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Zach Line expects 'good crew' in Michigan crowd

EDEN PRAIRIE, Minn. — Zach Line recently fielded a request, but doesn't want to fulfill it.

The Michigan native had plunged into the end zone for a 1-yard touchdown on his first career carry against Detroit in Week 2.

A friend of Line's, who was aware the fullback's first career catch occurred against the Lions in 2013, "basically said, 'If my stats are right, your only two stats are against Detroit. Can you pick on someone else?' "

Line followed with another forceful 1-yard TD against San Diego in Week 3. Line had one catch for a short gain and added a special teams tackle last week against Kansas City as the Vikings heavily incorporated sets with three wide receivers.

What does Line have in mind this week?

"Hopefully I can get a couple of blocks on touchdowns for Adrian [Peterson]," Line said.

The third-year pro didn't receive requests for tickets from family or friends but expects a "good crew" of familiar faces in the crowd.

"They're all going to get there early and tailgate," Line said. "Detroit always feels like a home game, which is fun. I can look up in the stands and see someone I know at any time, so that's kind of cool."

Line's path to the pros was recently chronicled in a segment on Vikings: Beyond the Gridiron. He grew up a hockey fan initially rooting for the Red Wings, but became involved in wrestling and football when his family, including two athletic brothers, moved to Oxford, Michigan.

"Football and wrestling were the two sports we played," Line said. "We had a really good high school coach, Bud Rowley, so he's definitely a big impact on our football careers and our mentalities toward the game. I think that's why we all kind of love the game of football."

Line thought he would stay nearby and attend Michigan State or Central Michigan, but late in the process a friend of the family sent a highlight tape to coach June Jones at Hawaii. Jones, however, was on his way back to the mainland at Southern Methodist, which made an offer to Line.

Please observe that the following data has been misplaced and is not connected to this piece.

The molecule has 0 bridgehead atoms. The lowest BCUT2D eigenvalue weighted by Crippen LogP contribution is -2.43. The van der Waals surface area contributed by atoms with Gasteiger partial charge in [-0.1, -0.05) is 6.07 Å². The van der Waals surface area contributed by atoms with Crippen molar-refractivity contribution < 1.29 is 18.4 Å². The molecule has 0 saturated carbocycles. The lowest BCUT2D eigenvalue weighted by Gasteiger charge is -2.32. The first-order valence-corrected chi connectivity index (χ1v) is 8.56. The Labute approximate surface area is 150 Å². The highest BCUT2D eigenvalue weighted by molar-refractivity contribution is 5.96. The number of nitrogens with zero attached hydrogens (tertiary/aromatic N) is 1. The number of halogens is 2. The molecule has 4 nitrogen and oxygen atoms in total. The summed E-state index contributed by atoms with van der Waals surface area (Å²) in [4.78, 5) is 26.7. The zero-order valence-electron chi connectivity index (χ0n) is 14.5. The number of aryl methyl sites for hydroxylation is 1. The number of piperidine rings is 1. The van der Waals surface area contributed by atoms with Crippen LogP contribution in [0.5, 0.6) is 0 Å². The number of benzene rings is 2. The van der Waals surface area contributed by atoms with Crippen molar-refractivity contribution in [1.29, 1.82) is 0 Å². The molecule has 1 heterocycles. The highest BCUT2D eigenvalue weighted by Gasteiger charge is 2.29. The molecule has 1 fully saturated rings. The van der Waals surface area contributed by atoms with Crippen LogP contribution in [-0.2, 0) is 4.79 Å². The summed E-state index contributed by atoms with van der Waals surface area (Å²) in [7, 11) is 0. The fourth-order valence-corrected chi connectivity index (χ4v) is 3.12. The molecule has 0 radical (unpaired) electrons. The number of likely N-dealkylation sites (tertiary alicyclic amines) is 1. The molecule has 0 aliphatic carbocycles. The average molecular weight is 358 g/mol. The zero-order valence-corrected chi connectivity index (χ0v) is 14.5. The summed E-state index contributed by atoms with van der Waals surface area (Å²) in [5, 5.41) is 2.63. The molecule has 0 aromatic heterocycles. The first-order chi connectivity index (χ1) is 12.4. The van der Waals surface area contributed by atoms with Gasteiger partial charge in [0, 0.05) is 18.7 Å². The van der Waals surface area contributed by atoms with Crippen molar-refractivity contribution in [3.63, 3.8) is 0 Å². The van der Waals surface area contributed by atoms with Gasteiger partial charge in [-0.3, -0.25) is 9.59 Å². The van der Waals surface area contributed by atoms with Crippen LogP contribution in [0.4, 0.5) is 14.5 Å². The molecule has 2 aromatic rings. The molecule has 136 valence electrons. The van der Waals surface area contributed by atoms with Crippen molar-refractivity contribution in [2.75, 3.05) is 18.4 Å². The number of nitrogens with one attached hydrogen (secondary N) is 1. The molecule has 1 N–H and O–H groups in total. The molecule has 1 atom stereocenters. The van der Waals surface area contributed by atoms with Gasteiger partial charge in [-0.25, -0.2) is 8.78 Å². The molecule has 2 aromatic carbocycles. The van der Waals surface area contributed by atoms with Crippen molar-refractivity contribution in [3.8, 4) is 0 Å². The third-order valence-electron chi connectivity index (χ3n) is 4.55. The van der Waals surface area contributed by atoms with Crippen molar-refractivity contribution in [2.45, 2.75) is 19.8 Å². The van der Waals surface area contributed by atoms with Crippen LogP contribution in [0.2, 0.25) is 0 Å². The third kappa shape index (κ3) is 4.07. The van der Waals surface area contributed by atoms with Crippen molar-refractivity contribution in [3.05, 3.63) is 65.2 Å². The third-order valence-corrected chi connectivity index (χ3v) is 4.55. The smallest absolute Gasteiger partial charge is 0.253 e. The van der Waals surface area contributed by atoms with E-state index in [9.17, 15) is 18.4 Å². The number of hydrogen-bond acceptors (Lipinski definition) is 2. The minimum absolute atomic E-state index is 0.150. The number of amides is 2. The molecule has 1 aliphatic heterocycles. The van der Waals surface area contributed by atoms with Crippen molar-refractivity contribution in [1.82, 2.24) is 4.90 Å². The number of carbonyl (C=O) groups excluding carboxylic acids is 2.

After a day as a linebacker, Line switched to running back for the Mustangs and began ponying up stats. He finished with 4,185 rushing yards, which is second in school history behind Eric Dickerson and tied the Hall of Famer with 47 touchdowns. He was joined on campus in his senior season by his younger brother Prescott.

"It was a pretty fun time. We had some good teams there," Line said. "I think I fit their scheme well as a running back and being able to move guys out with the spread and have more of a power runner than up the middle. It's always going to be fun to go back there because you always have that football community and culture that kind of know who you are and know your family."

Line, however, was undrafted and opted to sign with the Vikings. He backed up Pro Bowler Jerome Felton in his first two seasons, but is now the Vikings lone fullback and a contributor on special teams. As Line was preparing for the interview with Gridiron, Special Teams Coordinator Mike Priefer kidded Line about making sure to stress the importance of special teams.

In all seriousness though, Priefer has been pleased with the linebacker mentality that remains in Line's approach to teams.

"He can play on all four core phases," Priefer said earlier this season. "He can play a lot of roles because he's smart, he's tough and he can run."

Line said he's appreciative of those who helped him in high school, at college and now in the NFL.

"I was fortunate to have Jerome Felton the first two years, a Pro Bowl guy and a good guy to learn from," Line said. "It's been a fun journey and it's a good running back group to be around. I enjoy having Kirby [Wilson] as a running backs coach. He's been a big help in my transition from running back to fullback.

"You've got that trust from the coaches, now you've got to take advantage of those reps," Line said. "I think what you do during the week, your preparation takes care of itself so when you get to the game, you don't have to think. You play fast. I've always relied a lot on practice to make the game easier for me, and so far that's working out pretty good."

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